Silver was such a common car colour that it would have been nice to have something different, but to my eyes the TT looks best in a light silver, so I had ordered Ice Silver metallic. The interior was black. It looked superb and I drove away happy.

    The first big trip, only a few days later, was from our North Lincolnshire home to Audi Driver International at Castle Combe, where it was quite a rarity and a few people gathered when I opened the bonnet to show off the V6. We continued the running-in by taking a tour of the very north and west of Scotland for a week. Then in November we drove to Le Mans for the 1000-km race on the short circuit, which was won by Tom Kristensen and Seiji Ara driving an Audi R8.

    For the next four and a half years and 85,000 miles the TT was our only car. It did a regular, 8-mile each way, commute, and my wife Penny used it for business trips to South Yorkshire, Teesside, and the Lake District. At weekends we were all around the country, often to watch motor racing or rallying.

    There were many holidays on the continent, again often with some motor racing. To Germany to see the Audi UK Team Veloqx Audi R8 of Pierre Kaffer and Allan McNish win the Nurburgring 1000 km race. A tour of the Netherlands and Belgium including seeing Mattias Ekström win DTM in an Audi at Zandvoort and Jamie Davies and Johnny Herbert win the Spa 1000 km in the other Audi UK Team Veloqx Audi R8. To Hockenheim to watch DTM. It was on this trip that the autobahn cleared on a lovely evening, so I put my foot down resulting in an easy and totally stable 140 plus mph. To Le Mans for the Test Day for the 24-hour race, then over the Furka and Flüela alpine passes to visit relatives in Munich and returning home via the German Romantische Strasse. To the Le Mans Test Day again the next year to see the debut of the Audi R10 TDI. To Spain for a holiday touring in Asturias and the Picos de Europa, then down to just north of Madrid for the Jarama 1000 km race. To Norway in late May when there were still some snow banks on the roadside that dwarfed the car. The speed limit is low but the scenery is marvellous and the roads interesting, including the 15-mile long Lærdal tunnel.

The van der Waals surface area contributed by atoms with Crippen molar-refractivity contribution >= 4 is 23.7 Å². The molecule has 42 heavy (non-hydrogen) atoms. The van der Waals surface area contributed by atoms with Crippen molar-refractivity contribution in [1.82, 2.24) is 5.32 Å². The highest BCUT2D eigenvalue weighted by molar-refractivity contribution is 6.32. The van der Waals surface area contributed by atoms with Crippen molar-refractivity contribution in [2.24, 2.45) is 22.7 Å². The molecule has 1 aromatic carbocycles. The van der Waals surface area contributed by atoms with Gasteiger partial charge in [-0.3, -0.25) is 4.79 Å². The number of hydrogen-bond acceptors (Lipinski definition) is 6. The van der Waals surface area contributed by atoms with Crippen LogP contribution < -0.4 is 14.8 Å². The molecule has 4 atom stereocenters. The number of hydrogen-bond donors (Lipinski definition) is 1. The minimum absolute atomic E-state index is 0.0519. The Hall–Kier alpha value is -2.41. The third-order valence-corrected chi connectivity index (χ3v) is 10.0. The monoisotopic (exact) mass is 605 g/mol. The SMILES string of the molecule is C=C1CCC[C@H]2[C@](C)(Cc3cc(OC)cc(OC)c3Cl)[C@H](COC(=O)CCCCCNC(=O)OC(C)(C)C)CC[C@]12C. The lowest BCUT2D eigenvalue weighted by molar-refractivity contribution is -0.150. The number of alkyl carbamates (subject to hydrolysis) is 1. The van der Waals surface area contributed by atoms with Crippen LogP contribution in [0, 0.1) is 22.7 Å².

I also took the TT on track at a Club Audi event at Curborough, and on trackdays at Elvington and Cadwell Park. It also went up the Brooklands test hill at a TT Owners’ Club event. The car only needed routine maintenance, apart from two minor points that I fixed myself – a drop of oil on the brake-light switch to stop it creaking and one new front sidelight bulb. I made no modifications. It averaged about 26-28 mpg commuting and 31-33 mpg on the longer runs.

    Likes and dislikes? The external design is superb, but spoiled slightly in my view by the changes for the 3.2. The larger air inlets low down at the front and the silly fake grilles at each side mar the simplicity and purity of the original design. I actually like the extension to the rear spoiler, but I hate the black honeycomb valance round the exhausts, which I found impossible to get clean. The interior design is fabulous. With all the genuine alloy and the repeated pattern of eight dots on circles it is lovely place to be.

    For something so small and sleek, the TT is wonderfully practical. The boot is just big enough for our stuff without folding the seats. We never had a passenger in the rear seats but they are extremely useful for a jacket, magazine, or the odd bag of shopping.

    I would have been more comfortable if the steering wheel pulled out another inch or two, so that I could stretch my legs more, and adjustable lumbar support would have helped. The suspension is too firm to be comfortable all the time; it jars quite badly on some bumps.

    The A-pillar causes a blind spot, but you get used to looking round it. The car is quiet enough to be a pleasure for long journeys and motorway cruising. Performance was good, but the engine was a bit too ‘revvy’ for my liking as I prefer mid-range torque rather than topend power. The Sport mode on the gearbox was useless unless you want to scream about at maximum revs in second gear most of the time. The launch control is a gimmick. I tried it out, demonstrated it to a friend, used it at Curborough, and then forgot about it.

    The handling was fine for me when driven briskly on the road. It was also good on track, although as it was my only car I didn’t push it too hard. It was definitely heavy at the front end, in fact a bit heavy overall, but enjoyable nonetheless.